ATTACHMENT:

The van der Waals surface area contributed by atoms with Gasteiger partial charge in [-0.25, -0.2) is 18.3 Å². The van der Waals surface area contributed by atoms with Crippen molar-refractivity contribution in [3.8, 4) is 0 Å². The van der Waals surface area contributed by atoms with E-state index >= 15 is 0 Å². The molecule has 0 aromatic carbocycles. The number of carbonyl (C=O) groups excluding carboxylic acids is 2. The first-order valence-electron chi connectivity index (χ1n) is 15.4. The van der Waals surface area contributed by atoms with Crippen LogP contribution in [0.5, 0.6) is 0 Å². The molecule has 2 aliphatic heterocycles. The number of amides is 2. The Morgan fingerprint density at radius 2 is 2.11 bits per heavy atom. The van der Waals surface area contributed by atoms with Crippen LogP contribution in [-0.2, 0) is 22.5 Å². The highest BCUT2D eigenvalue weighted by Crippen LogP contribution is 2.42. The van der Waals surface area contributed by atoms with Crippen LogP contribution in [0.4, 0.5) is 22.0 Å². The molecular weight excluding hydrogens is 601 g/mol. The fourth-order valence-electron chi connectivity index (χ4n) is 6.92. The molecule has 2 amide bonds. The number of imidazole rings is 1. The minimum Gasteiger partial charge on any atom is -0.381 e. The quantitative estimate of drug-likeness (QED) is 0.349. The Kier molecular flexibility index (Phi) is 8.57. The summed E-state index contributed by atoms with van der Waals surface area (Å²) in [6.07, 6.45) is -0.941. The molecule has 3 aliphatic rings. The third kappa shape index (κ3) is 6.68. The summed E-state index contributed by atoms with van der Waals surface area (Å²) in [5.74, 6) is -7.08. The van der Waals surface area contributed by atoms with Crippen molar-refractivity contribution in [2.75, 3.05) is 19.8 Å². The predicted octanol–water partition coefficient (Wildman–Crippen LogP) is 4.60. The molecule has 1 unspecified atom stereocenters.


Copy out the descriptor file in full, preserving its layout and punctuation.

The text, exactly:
The van der Waals surface area contributed by atoms with Gasteiger partial charge in [-0.25, -0.2) is 18.3 Å². The van der Waals surface area contributed by atoms with Crippen molar-refractivity contribution in [3.8, 4) is 0 Å². The van der Waals surface area contributed by atoms with E-state index >= 15 is 0 Å². The molecule has 0 aromatic carbocycles. The number of carbonyl (C=O) groups excluding carboxylic acids is 2. The first-order valence-electron chi connectivity index (χ1n) is 15.4. The van der Waals surface area contributed by atoms with Crippen LogP contribution in [0.5, 0.6) is 0 Å². The molecule has 2 aliphatic heterocycles. The number of amides is 2. The Morgan fingerprint density at radius 2 is 2.11 bits per heavy atom. The van der Waals surface area contributed by atoms with Crippen LogP contribution in [-0.2, 0) is 22.5 Å². The highest BCUT2D eigenvalue weighted by Crippen LogP contribution is 2.42. The van der Waals surface area contributed by atoms with Crippen LogP contribution in [0.4, 0.5) is 22.0 Å². The molecular weight excluding hydrogens is 601 g/mol. The fourth-order valence-electron chi connectivity index (χ4n) is 6.92. The molecule has 2 amide bonds. The number of imidazole rings is 1. The minimum Gasteiger partial charge on any atom is -0.381 e. The quantitative estimate of drug-likeness (QED) is 0.349. The Kier molecular flexibility index (Phi) is 8.57. The summed E-state index contributed by atoms with van der Waals surface area (Å²) in [6.07, 6.45) is -0.941. The molecule has 3 aliphatic rings. The third kappa shape index (κ3) is 6.68. The summed E-state index contributed by atoms with van der Waals surface area (Å²) in [5.74, 6) is -7.08. The van der Waals surface area contributed by atoms with Crippen molar-refractivity contribution in [2.75, 3.05) is 19.8 Å². The predicted octanol–water partition coefficient (Wildman–Crippen LogP) is 4.60. The molecule has 1 unspecified atom stereocenters.